A : Take up Andrew Ng's course on ML as taught in Stanford; video lectures are available for free download . Note - This is NOT the same as the Coursera course. For textbook lovers, I have found the handouts distributed in this course far better than textbooks with obscure and esoteric terms. It is entirely self contained. If you want an alternate opinion, try out Yaser Abu-Mostafa's ML course at Caltech .
Q : Do you want to apply ML along with NLP using Python ?
A : Try out Natural Language Tool Kit . The HTML version of the NLTK book is freely available (Jump to Chapter 6 for the ML part) . There is an NLTK cookbook available as well which has simple code examples to get you started .
Q: Do you want to apply standard ML algorithms using Python?
A : Try out scikit-learn . The OP's book also seems to be a good fit in this category (Disclaimer - I haven't read the OP's book and this is not an endorsement).
But it's absolutely commendable how Andrew Ng takes the topic to such an understandable level that a clever high schooler who knows a little about programming could take the course. There's even extra videos serving as a crash-course to linear algebra and octave programming in the first week.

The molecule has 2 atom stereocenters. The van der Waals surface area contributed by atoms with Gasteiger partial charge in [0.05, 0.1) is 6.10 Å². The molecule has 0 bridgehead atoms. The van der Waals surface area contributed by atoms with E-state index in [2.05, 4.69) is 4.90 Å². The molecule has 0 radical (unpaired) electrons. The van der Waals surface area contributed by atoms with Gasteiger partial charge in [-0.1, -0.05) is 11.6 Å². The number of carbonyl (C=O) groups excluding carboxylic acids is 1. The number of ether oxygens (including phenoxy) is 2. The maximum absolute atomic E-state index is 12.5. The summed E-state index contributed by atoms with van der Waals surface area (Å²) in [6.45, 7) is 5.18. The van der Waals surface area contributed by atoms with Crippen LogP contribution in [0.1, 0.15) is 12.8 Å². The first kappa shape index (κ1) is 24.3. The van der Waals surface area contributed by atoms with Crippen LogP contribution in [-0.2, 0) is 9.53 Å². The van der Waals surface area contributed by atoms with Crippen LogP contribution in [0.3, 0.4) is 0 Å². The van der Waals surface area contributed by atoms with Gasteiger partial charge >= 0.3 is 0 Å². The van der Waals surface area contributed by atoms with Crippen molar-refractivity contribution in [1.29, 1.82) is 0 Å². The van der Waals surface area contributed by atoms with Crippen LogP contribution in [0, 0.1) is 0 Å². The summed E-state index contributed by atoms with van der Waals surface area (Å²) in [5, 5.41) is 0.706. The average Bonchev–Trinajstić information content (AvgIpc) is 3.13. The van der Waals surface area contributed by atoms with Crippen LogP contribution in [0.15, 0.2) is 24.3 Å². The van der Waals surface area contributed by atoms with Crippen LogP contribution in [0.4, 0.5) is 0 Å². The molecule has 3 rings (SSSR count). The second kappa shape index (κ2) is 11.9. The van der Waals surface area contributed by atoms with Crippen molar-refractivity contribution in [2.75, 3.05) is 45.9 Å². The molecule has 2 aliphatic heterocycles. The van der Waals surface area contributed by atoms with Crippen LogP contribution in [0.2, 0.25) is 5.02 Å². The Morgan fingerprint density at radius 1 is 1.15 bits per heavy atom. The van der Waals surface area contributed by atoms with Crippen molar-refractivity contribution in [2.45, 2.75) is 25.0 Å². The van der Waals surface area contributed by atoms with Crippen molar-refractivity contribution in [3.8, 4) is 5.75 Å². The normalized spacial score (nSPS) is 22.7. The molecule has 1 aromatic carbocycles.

So he really manages to make the topic accessible to a very large audience.
Do you know what kind of math is needed other than linear algebra.
Also being able to take derivatives helps in a couple of places, but is not necessary.
* Pattern Recognition and Machine Learning by Christopher M. Bishop
* The Elements of Statistical Learning by Trevor Hastie, Robert Tibshirani and Jerome Friedman
Both are very intensive, perhaps to a fault. But they are good references and are good to at least skim through after you have baseline machine learning knowledge. At this stage you should be able to read almost any machine learning paper and actually understand it.
Edit: Andrew Ng's Coursera course is CS229A (http://cs229a.stanford.edu/), not really watered down.
(and the freely available content books by Barber, McKay and Hastie/Tibshirani/Friedman (ESL) are all worth close reads
This subject is difficult and requires a lot of time to understand and put something useful into practice. AI books appear frequently these days. I feel that most of books and tutorials fail to deliver good practical examples and meta-code, focusing more on mathematical proofs.
I am struggling to understand Peter Abeel's aprenticeship learning: http://citeseerx.ist.psu.edu/viewdoc/download?doi=10.1.1.74....
He can resume the thing in a couple of slides. It seams short and simple (!?) but I think I am still away from truly understand it. Maybe next year.
also why do you have the topics "introduction to machine learning" and "decision trees" in the same chapter?